Files can be shared in the networking sense with Windows machines. You do this by installing Samba to make your Linux machine appear on the network. Windows' native network sharing protocol is SMB or Server Message Block. "In Linuxese," explains Randy Switt, "this is referred to as Samba. Samba is mature and works quite well, and there are many different graphical front ends for setting it up, including SWAT (Samba Web Administration Tool)." It's relatively easy to make Linux appear on a Windows peer or workgroup network using Samba. But it's also possible to make a Linux box act as a Windows NT Primary Domain Controller if you want to.
If anyone has the bookmark for the perfect FAQ on how to setup Samba, I'd be obliged for the link.
3b. Would files be sharable with Win9x applications (in the file format sense)?
About the other kind of sharing, file format sharing: StarOffice does work with Microsoft Word format, though it doesn't support all the advanced features of the latest versions. You can select "MS Word 97/2000" file type in the Save As menu to save your document to that format. Ditto for people who want Word 6, Lotus WordPro, WordPerfect, and .RTF. StarOffice has no trouble reading Microsoft Office files automatically. Bob Thompson writes that StarOffice fails a little on converting spreadsheet formulas, but does a very good job of converting back and forth with MS Word.
The forthcoming version of StarOffice also sounds very appealing: Less is more.
These are just some of the many readers who wrote in to help me with Linux: Bob Carpenter, Antony Tovar, Mike Peterson, Mike Barnard, David Cullen, Srdjan Sobajic, Adam Schrotenboer, Randy Switt, Fraser Farrell, Gary McClannahan, Ladislav Bodnar, Tony Brannigan, Jeff Bonner, and many, many others. Thanks to you all.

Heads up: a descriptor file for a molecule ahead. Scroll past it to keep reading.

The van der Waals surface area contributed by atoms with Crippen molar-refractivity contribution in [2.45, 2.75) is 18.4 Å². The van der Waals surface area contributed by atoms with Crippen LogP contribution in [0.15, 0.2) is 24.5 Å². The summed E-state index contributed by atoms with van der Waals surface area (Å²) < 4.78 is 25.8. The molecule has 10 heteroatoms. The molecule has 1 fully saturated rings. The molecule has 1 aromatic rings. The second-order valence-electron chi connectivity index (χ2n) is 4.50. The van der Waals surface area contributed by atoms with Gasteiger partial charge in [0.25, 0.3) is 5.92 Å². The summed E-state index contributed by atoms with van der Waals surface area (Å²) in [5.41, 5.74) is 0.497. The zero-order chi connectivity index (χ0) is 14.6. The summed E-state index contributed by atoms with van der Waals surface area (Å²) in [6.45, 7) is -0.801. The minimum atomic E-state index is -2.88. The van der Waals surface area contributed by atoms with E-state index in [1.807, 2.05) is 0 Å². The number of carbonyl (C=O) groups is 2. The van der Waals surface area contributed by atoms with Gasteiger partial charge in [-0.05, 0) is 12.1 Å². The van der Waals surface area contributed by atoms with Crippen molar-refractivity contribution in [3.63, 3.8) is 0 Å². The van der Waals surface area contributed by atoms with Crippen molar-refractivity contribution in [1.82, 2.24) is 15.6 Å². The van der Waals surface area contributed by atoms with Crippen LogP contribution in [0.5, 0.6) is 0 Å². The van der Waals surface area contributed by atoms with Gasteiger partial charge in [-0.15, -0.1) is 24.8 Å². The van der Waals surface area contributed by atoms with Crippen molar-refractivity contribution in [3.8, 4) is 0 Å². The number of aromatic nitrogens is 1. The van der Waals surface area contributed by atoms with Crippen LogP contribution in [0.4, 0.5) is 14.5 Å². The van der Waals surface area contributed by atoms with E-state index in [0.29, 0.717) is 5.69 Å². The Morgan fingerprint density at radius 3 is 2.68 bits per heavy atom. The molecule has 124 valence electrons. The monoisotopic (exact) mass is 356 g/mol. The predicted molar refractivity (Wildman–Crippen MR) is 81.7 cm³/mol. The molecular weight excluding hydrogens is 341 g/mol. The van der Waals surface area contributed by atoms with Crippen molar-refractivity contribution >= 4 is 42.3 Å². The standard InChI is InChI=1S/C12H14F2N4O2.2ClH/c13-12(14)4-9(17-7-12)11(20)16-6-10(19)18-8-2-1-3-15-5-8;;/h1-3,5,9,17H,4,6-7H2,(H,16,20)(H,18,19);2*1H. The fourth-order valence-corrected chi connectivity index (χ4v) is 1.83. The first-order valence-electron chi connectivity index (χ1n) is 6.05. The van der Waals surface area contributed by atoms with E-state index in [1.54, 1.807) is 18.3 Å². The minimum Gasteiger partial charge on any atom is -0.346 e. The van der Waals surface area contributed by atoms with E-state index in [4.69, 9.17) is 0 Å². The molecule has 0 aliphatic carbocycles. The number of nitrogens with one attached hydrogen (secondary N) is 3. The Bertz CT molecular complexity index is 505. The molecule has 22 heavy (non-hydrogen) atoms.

If you have general comments about Linux for this newsletter, please use this email link.
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Subsequently, I've decided that Pegasus works better without ZA running. I haven't absolutely proved that to be the case, and it may be personal firewall software in general that's problematic for Pegasus. It also may be that it was coincidental that Pegasus problems seemed to go away when I stopped using ZA over six weeks ago. But based on this anecdotal evidence, for now, while I try to coax reliable, reasonable performance from DirecPC-powered Pegasus Express two-way satellite, my test machine is flying without a personal firewall.
But that's the least of my worries with Pegasus Express. I've encountered large connectivity problems again. Pegasus sent me a shrink-wrapped software box with the same version of its software that I'm already running: Version 4.0, release 36. And I've planned to reinstall for the heck of it. But you have to be connected via the service to fully install the software. (A dial-up connection gets you most of the way there.) Unfortunately, I've had no Pegasus connection to the Internet every single time I've checked over the last three weeks. Most of the time my Pegasus Express signal strength shows "00." You need a strength of 20-30 to get service. As I wrote last time, my patience with Pegasus Express/DirecPC's reliability is wearing thin.